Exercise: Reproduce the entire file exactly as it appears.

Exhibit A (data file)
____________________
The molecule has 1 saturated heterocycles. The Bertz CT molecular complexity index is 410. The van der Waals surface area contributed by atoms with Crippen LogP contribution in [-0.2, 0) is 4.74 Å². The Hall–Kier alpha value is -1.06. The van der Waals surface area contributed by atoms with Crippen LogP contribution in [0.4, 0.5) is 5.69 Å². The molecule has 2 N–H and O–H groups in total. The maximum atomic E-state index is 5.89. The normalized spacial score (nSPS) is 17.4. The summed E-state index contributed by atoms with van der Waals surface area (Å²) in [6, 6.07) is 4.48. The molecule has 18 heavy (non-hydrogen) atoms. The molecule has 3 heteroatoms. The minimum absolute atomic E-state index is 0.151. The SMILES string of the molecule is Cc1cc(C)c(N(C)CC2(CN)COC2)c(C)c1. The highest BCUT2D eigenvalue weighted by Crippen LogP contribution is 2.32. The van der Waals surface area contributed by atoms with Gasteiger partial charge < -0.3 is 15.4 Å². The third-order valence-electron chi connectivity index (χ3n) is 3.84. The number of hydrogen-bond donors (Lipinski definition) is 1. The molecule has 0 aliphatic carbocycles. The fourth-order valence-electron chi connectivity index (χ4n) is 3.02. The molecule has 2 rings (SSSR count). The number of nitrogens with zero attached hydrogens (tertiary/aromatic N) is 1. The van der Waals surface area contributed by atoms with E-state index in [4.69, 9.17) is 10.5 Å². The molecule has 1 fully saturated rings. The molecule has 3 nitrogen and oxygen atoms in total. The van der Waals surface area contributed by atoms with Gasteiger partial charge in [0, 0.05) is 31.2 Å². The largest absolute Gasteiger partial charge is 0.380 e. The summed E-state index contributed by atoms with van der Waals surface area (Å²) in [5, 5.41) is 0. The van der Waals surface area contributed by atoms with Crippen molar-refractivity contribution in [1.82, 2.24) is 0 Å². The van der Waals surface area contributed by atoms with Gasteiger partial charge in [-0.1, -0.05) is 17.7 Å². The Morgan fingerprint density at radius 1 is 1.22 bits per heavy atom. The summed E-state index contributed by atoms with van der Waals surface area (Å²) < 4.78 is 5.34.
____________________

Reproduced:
The molecule has 1 saturated heterocycles. The Bertz CT molecular complexity index is 410. The van der Waals surface area contributed by atoms with Crippen LogP contribution in [-0.2, 0) is 4.74 Å². The Hall–Kier alpha value is -1.06. The van der Waals surface area contributed by atoms with Crippen LogP contribution in [0.4, 0.5) is 5.69 Å². The molecule has 2 N–H and O–H groups in total. The maximum atomic E-state index is 5.89. The normalized spacial score (nSPS) is 17.4. The summed E-state index contributed by atoms with van der Waals surface area (Å²) in [6, 6.07) is 4.48. The molecule has 18 heavy (non-hydrogen) atoms. The molecule has 3 heteroatoms. The minimum absolute atomic E-state index is 0.151. The SMILES string of the molecule is Cc1cc(C)c(N(C)CC2(CN)COC2)c(C)c1. The highest BCUT2D eigenvalue weighted by Crippen LogP contribution is 2.32. The van der Waals surface area contributed by atoms with Gasteiger partial charge < -0.3 is 15.4 Å². The third-order valence-electron chi connectivity index (χ3n) is 3.84. The number of hydrogen-bond donors (Lipinski definition) is 1. The molecule has 0 aliphatic carbocycles. The fourth-order valence-electron chi connectivity index (χ4n) is 3.02. The molecule has 2 rings (SSSR count). The number of nitrogens with zero attached hydrogens (tertiary/aromatic N) is 1. The van der Waals surface area contributed by atoms with E-state index in [4.69, 9.17) is 10.5 Å². The molecule has 1 fully saturated rings. The molecule has 3 nitrogen and oxygen atoms in total. The van der Waals surface area contributed by atoms with Gasteiger partial charge in [0, 0.05) is 31.2 Å². The largest absolute Gasteiger partial charge is 0.380 e. The summed E-state index contributed by atoms with van der Waals surface area (Å²) in [5, 5.41) is 0. The van der Waals surface area contributed by atoms with Crippen molar-refractivity contribution in [1.82, 2.24) is 0 Å². The van der Waals surface area contributed by atoms with Gasteiger partial charge in [-0.1, -0.05) is 17.7 Å². The Morgan fingerprint density at radius 1 is 1.22 bits per heavy atom. The summed E-state index contributed by atoms with van der Waals surface area (Å²) < 4.78 is 5.34.